12 Writing and Research Tips I Learned from the RWA Writers Conference

my_tweet-58.pngIf you ever get to a Romance Writers of America annual conference, you’ll learn a thing or two…or 12. Sure, the workshops may be geared toward writers of the romance genre, but much of the advice taught is applicable to authors across the fiction spectrum. Intrigued now? Good.

I jotted down so many tips as I was working on this, I decided to break things up into two posts. This one covers the writing and research tips I learned from the RWA Writers Conference. Next week, I’ll recap marketing and branding tips.

Alright, enough intro-babble.

Tips about fiction writing:

1. The cornerstones for the first chapter are character, tone, plot, and setting. It must always state the main story problem. It should provide the main story question, “What’s at stake?” And the chapter should always hook people at the end.

2.  Scenes of a book are like links. They take the reader, link by link by link, from the beginning of the book to the end.

3. Evoke an emotional reaction for the reader. Book recommendation: The Emotion Thesaurus, a Writer’s Guide to Character and Expression by Ackerman and Puglisi

“The more the reader worries about your characters, the more they like the book.” Barbara Samuel

4.  The chapters between the first chapter and the turning points are all there to deepen the characters and raise the stakes.

5.  The main character of your story is the person who changes the most.

6.  Character goals should be specific. Avoid generality, passivity, or misinterpretation. That goal should spring from dissatisfaction with a situation.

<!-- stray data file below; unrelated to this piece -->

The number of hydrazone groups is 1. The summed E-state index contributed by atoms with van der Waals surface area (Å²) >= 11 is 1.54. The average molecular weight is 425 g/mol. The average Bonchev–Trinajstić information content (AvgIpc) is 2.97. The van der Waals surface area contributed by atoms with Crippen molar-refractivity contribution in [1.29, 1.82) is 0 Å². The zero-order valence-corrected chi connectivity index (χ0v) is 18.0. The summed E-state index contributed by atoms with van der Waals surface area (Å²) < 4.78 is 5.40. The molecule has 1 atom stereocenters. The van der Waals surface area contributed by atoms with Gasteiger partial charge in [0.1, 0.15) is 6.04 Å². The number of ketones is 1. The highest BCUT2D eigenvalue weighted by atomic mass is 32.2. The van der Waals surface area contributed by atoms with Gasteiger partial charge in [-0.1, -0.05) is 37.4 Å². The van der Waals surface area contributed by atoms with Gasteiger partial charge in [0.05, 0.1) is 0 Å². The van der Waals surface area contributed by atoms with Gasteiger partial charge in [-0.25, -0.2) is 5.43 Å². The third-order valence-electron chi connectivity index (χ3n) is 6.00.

“Every choice a character makes creates opportunities or destroys possibilities.” Damon Suede

7.  Read books that are comparable to what you’re writing. Learn from them.

8.  The world changes. That’s why genre boundaries have to be pushed. Use the element of surprise to make a book different.

“The minute you get boring, the minute somebody puts your writing down, and you’ve lost them.” Alisha Rai

9.  Enter contests. It’s a great way to get feedback on your book. You just may win. Besides that, ranking as a finalist or semi-finalist also equals great bragging rights on your website and book blurb.

Tips about researching:

10.  Use as many primary sources as you can. Check out books written by people who lived during the time period you are writing about, or who experienced the lifestyle that you are writing about. Great secondary sources are biographies or reference guides.

11.  Write down facts and place them in a binder, organized by subject, to retrieve the information later.

Katie Dunneback, @younglibrarian, suggests emailing an expert at a non-profit organization or museum. They enjoy sharing insight on their favorite topic.

12.  For setting, visit a town or country in person. Interview historians, visit museums, or take virtual tours online.

For comment below: What other writing and research tips should I add to this list?

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Photo by Kelly Sikkema on Unsplash Photo by Anthony DELANOIX on Unsplash

2 comments

    • So glad this is helpful. I read your blog post about writing your “Warm Draft.” I love that you’ve gone to writing some of it by hand. Long live the notebook! 🙂 –RP

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